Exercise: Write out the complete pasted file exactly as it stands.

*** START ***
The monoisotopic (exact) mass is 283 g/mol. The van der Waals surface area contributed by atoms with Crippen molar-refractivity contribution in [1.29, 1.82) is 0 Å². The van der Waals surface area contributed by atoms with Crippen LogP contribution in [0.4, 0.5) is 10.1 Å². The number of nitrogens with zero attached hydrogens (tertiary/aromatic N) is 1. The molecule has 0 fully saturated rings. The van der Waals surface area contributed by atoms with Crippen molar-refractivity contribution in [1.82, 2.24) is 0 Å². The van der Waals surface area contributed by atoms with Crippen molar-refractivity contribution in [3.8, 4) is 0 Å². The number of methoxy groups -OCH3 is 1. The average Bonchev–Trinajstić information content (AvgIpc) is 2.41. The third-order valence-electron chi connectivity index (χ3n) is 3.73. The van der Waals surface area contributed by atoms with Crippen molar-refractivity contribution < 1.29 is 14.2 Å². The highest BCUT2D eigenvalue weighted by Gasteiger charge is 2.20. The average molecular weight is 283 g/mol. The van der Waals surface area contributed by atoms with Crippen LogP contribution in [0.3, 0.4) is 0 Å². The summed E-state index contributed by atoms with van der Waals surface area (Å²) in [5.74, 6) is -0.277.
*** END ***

The monoisotopic (exact) mass is 283 g/mol. The van der Waals surface area contributed by atoms with Crippen molar-refractivity contribution in [1.29, 1.82) is 0 Å². The van der Waals surface area contributed by atoms with Crippen LogP contribution in [0.4, 0.5) is 10.1 Å². The number of nitrogens with zero attached hydrogens (tertiary/aromatic N) is 1. The molecule has 0 fully saturated rings. The van der Waals surface area contributed by atoms with Crippen molar-refractivity contribution in [1.82, 2.24) is 0 Å². The van der Waals surface area contributed by atoms with Crippen molar-refractivity contribution in [3.8, 4) is 0 Å². The number of methoxy groups -OCH3 is 1. The average Bonchev–Trinajstić information content (AvgIpc) is 2.41. The third-order valence-electron chi connectivity index (χ3n) is 3.73. The van der Waals surface area contributed by atoms with Crippen molar-refractivity contribution < 1.29 is 14.2 Å². The highest BCUT2D eigenvalue weighted by Gasteiger charge is 2.20. The average molecular weight is 283 g/mol. The van der Waals surface area contributed by atoms with Crippen LogP contribution in [0.3, 0.4) is 0 Å². The summed E-state index contributed by atoms with van der Waals surface area (Å²) in [5.74, 6) is -0.277.